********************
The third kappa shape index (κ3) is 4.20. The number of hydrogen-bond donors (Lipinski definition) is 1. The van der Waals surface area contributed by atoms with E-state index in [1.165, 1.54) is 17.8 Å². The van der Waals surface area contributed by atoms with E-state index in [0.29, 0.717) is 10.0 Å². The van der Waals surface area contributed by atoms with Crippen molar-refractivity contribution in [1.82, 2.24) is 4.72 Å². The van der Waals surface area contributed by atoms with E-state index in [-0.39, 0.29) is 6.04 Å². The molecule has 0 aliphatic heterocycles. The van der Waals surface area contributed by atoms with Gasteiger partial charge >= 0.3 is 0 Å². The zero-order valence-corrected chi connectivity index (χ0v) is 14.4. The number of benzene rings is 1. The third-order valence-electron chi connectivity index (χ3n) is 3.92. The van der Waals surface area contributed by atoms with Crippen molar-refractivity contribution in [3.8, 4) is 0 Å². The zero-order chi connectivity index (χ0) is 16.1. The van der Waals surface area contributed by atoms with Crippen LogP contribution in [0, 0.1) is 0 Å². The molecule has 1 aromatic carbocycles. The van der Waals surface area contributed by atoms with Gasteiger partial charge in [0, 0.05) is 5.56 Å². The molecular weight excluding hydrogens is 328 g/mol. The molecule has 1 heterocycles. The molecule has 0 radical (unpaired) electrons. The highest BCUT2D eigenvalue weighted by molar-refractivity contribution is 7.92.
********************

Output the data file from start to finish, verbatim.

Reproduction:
The third kappa shape index (κ3) is 4.20. The number of hydrogen-bond donors (Lipinski definition) is 1. The van der Waals surface area contributed by atoms with E-state index in [1.165, 1.54) is 17.8 Å². The van der Waals surface area contributed by atoms with E-state index in [0.29, 0.717) is 10.0 Å². The van der Waals surface area contributed by atoms with Crippen molar-refractivity contribution in [1.82, 2.24) is 4.72 Å². The van der Waals surface area contributed by atoms with E-state index in [-0.39, 0.29) is 6.04 Å². The molecule has 0 aliphatic heterocycles. The van der Waals surface area contributed by atoms with Gasteiger partial charge >= 0.3 is 0 Å². The zero-order valence-corrected chi connectivity index (χ0v) is 14.4. The number of benzene rings is 1. The third-order valence-electron chi connectivity index (χ3n) is 3.92. The van der Waals surface area contributed by atoms with Crippen molar-refractivity contribution in [3.8, 4) is 0 Å². The zero-order chi connectivity index (χ0) is 16.1. The van der Waals surface area contributed by atoms with Crippen LogP contribution in [0, 0.1) is 0 Å². The molecule has 1 aromatic carbocycles. The van der Waals surface area contributed by atoms with Gasteiger partial charge in [0, 0.05) is 5.56 Å². The molecular weight excluding hydrogens is 328 g/mol. The molecule has 1 heterocycles. The molecule has 0 radical (unpaired) electrons. The highest BCUT2D eigenvalue weighted by molar-refractivity contribution is 7.92.